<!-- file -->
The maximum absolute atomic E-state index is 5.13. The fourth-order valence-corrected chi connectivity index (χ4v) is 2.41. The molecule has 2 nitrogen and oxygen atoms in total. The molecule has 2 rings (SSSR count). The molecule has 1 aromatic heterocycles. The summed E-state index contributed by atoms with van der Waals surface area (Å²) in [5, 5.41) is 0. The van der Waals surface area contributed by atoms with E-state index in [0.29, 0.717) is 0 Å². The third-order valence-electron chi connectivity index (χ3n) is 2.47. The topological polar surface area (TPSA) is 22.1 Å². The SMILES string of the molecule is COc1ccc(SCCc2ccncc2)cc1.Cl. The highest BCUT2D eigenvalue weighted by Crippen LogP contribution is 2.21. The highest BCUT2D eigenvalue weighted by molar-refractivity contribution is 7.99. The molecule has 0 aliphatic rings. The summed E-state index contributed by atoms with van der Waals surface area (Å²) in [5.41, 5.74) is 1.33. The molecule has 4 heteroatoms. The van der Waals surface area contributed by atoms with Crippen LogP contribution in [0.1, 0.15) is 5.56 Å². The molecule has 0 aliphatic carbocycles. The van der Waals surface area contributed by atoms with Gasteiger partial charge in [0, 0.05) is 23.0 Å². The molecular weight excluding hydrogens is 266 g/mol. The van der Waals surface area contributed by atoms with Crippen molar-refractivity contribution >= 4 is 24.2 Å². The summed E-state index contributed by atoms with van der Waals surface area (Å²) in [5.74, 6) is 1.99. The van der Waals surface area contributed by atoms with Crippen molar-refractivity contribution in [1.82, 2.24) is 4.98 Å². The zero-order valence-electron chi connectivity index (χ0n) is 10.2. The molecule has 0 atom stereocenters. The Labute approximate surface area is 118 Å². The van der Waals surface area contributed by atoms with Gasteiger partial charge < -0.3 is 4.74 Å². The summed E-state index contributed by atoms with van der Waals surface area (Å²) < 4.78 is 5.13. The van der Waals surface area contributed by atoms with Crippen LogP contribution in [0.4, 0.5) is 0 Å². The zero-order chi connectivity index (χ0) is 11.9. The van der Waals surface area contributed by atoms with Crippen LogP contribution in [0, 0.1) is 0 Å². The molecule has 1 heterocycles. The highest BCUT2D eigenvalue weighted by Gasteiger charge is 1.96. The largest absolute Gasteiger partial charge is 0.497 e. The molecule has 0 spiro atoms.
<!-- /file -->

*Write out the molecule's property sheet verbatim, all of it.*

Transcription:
The maximum absolute atomic E-state index is 5.13. The fourth-order valence-corrected chi connectivity index (χ4v) is 2.41. The molecule has 2 nitrogen and oxygen atoms in total. The molecule has 2 rings (SSSR count). The molecule has 1 aromatic heterocycles. The summed E-state index contributed by atoms with van der Waals surface area (Å²) in [5, 5.41) is 0. The van der Waals surface area contributed by atoms with E-state index in [0.29, 0.717) is 0 Å². The third-order valence-electron chi connectivity index (χ3n) is 2.47. The topological polar surface area (TPSA) is 22.1 Å². The SMILES string of the molecule is COc1ccc(SCCc2ccncc2)cc1.Cl. The highest BCUT2D eigenvalue weighted by Crippen LogP contribution is 2.21. The highest BCUT2D eigenvalue weighted by molar-refractivity contribution is 7.99. The molecule has 0 aliphatic rings. The summed E-state index contributed by atoms with van der Waals surface area (Å²) in [5.41, 5.74) is 1.33. The molecule has 4 heteroatoms. The van der Waals surface area contributed by atoms with Crippen LogP contribution in [0.1, 0.15) is 5.56 Å². The molecule has 0 aliphatic carbocycles. The van der Waals surface area contributed by atoms with Gasteiger partial charge in [0, 0.05) is 23.0 Å². The molecular weight excluding hydrogens is 266 g/mol. The van der Waals surface area contributed by atoms with Crippen molar-refractivity contribution >= 4 is 24.2 Å². The summed E-state index contributed by atoms with van der Waals surface area (Å²) in [5.74, 6) is 1.99. The van der Waals surface area contributed by atoms with Crippen molar-refractivity contribution in [1.82, 2.24) is 4.98 Å². The zero-order valence-electron chi connectivity index (χ0n) is 10.2. The molecule has 0 atom stereocenters. The Labute approximate surface area is 118 Å². The van der Waals surface area contributed by atoms with Gasteiger partial charge < -0.3 is 4.74 Å². The summed E-state index contributed by atoms with van der Waals surface area (Å²) < 4.78 is 5.13. The van der Waals surface area contributed by atoms with Crippen LogP contribution in [0.4, 0.5) is 0 Å². The zero-order chi connectivity index (χ0) is 11.9. The van der Waals surface area contributed by atoms with Crippen LogP contribution in [0, 0.1) is 0 Å². The molecule has 1 heterocycles. The highest BCUT2D eigenvalue weighted by Gasteiger charge is 1.96. The largest absolute Gasteiger partial charge is 0.497 e. The molecule has 0 spiro atoms.